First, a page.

The Sobkowich’s had many beach friends over the years.  I remember the Rothwells, the Lavendures, the Johnstons, sitting around the table sharing a cup of tea, playing cards or just visiting.  It was common to hear music and laughter coming from within the cottage.  

The Sobkowich family are pet lovers.  Over the years they owned 4 dogs and 2 cats, not to mention a horse.  Their pets were loved and well cared for. If a lost cat or dog was fortunate enough to arrive at the Sobkowich’s home, they were always taken in, given food, water and shelter until they were reunited with their owner or until a new owner was found.  Sox’s Vic’s dearly beloved cat has taking up residence with Val & Bryan.  It was a promise that Val made to her aging parents.  And the tradition continues of caring for animals.

Mr. & Mrs. Sobkowich loved to walk.  They walked many miles up and down the beach over the years. I remember on the return of their walks Mr. Sobkowich would often have a piece of drift wood in his hand. One time I asked him what he was going to do with all the pieces of wood he had collected.  His reply was he would someday make a picture with them.  Sure enough one day I entered the cottage and on one of the walls was an arrangement of mounted varnished drift wood.  To this day those pieces remain on the wall and they still fascinate me.  Mr. Sobkowich had a gift  —  a gift to see how simple pieces of drift wood could become a piece of art.

Val and her Dad enrolled in painting classes a few years ago.  The time Val spent with her father cultivated a bond with him that she did not feel she had as a child.  They spent many hours together enjoying this new found hobby.

As gentle as Mr. Sobkowich was, he was strong of character and mind.  It made him a good Dad and a good leader.  He wanted the best for his children, and wanted them to make good decisions. Every moment was a teaching opportunity, and his children today are blessed with the lessons of a lifetime that he shared with them.

As time has passed Vickie, Vincent and Valerie have grown up, become parents and grandparents of their own and realized the importance of the many lessons their father taught them when they were children. Mr. Sobkowich could not have been prouder of the generations that followed his children in his family.  His grandchilden and his great grandchildren were the sources of light, love and pride for him. He cherished their love, and was sustained even in the difficult days of these past few weeks by the family that surrounded him.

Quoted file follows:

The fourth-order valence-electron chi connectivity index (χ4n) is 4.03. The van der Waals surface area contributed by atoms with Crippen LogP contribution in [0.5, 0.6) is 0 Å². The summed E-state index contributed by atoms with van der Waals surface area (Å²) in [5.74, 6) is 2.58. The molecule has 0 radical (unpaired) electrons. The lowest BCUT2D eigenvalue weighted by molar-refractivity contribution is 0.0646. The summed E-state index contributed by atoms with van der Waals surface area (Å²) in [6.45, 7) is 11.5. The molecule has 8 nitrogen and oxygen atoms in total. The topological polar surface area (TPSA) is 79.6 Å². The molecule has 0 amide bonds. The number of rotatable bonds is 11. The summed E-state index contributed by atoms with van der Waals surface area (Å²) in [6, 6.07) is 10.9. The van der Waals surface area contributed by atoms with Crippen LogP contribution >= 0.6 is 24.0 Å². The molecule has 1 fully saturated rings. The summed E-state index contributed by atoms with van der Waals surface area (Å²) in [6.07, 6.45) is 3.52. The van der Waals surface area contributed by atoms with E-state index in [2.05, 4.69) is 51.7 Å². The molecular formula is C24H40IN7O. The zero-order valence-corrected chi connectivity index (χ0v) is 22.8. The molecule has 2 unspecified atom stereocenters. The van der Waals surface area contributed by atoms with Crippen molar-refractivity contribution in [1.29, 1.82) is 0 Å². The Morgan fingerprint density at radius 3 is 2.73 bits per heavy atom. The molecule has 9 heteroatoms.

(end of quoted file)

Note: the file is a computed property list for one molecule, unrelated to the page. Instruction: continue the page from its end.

I ask that you do not forget Mr. Sobkowich.   Please take a moment, think back to your association with Vic and remember how he touched our lives.  How he made us laugh, his pleasant smile or the friendly wave of his hand. 

I believe in my heart that Vic’s biggest fan Betty is waiting for her dancing partner in a new life. 

Let’s be thankful that they are together once again, dancing up a storm with many of their friends who have gone before them.

Thanks Mr. Sobkowich for the wonderful memories. 

May you rest in peace.

Read Obituary.

Links that Last – Creating Community

Annual Picnic 2010

from DailyOM by Madisyn Taylor

Creating community is an important part of receiving the support we all need to navigate through life.

Since the modern Western lifestyle can isolate us from one another, it is often difficult to forge meaningful connections. Self-protection and mistrust prevent us from reaching out to neighbors and peers, and we consequently feel like we don’t truly belong anywhere. Yet creating community can be as simple as reaching out within our own neighborhoods. To form the bonds that eventually solidify into long-lasting friendships, we must first be willing to rise above the walls of suspicion and doubt dividing us from the individuals who inhabit our neighborhood, block, or our building. We are taught from childhood to fear those we do not know, but community is as much a part of survival as safety. When we take a proactive approach, we can harmoniously unite our neighbors and build a network of support that contributes to the well-being of all involved.